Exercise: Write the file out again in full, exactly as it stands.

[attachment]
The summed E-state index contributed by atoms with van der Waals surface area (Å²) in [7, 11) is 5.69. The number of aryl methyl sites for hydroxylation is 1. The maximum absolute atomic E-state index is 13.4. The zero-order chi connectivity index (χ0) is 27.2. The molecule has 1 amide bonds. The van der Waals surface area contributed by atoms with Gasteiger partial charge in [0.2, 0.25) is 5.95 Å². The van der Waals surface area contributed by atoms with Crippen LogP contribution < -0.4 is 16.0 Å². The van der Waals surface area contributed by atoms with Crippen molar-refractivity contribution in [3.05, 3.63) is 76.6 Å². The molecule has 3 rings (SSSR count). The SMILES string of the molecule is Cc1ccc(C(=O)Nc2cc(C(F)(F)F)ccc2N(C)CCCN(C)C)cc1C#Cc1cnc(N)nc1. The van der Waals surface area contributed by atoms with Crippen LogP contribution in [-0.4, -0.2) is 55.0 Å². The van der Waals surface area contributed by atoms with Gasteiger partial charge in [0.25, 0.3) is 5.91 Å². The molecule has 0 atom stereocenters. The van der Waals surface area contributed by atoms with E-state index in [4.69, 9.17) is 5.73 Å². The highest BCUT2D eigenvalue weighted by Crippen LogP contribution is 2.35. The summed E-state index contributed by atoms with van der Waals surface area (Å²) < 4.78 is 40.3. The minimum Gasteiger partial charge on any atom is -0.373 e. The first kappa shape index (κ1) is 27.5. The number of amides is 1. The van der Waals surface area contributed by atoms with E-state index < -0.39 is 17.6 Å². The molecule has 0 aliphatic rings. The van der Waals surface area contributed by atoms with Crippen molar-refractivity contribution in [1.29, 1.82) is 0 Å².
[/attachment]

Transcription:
The summed E-state index contributed by atoms with van der Waals surface area (Å²) in [7, 11) is 5.69. The number of aryl methyl sites for hydroxylation is 1. The maximum absolute atomic E-state index is 13.4. The zero-order chi connectivity index (χ0) is 27.2. The molecule has 1 amide bonds. The van der Waals surface area contributed by atoms with Gasteiger partial charge in [0.2, 0.25) is 5.95 Å². The van der Waals surface area contributed by atoms with Crippen LogP contribution < -0.4 is 16.0 Å². The van der Waals surface area contributed by atoms with Crippen molar-refractivity contribution in [3.05, 3.63) is 76.6 Å². The molecule has 3 rings (SSSR count). The SMILES string of the molecule is Cc1ccc(C(=O)Nc2cc(C(F)(F)F)ccc2N(C)CCCN(C)C)cc1C#Cc1cnc(N)nc1. The van der Waals surface area contributed by atoms with Crippen LogP contribution in [-0.4, -0.2) is 55.0 Å². The van der Waals surface area contributed by atoms with Gasteiger partial charge in [0.25, 0.3) is 5.91 Å². The molecule has 0 atom stereocenters. The van der Waals surface area contributed by atoms with E-state index in [4.69, 9.17) is 5.73 Å². The highest BCUT2D eigenvalue weighted by Crippen LogP contribution is 2.35. The summed E-state index contributed by atoms with van der Waals surface area (Å²) < 4.78 is 40.3. The minimum Gasteiger partial charge on any atom is -0.373 e. The first kappa shape index (κ1) is 27.5. The number of amides is 1. The van der Waals surface area contributed by atoms with E-state index < -0.39 is 17.6 Å². The molecule has 0 aliphatic rings. The van der Waals surface area contributed by atoms with Crippen molar-refractivity contribution in [1.29, 1.82) is 0 Å².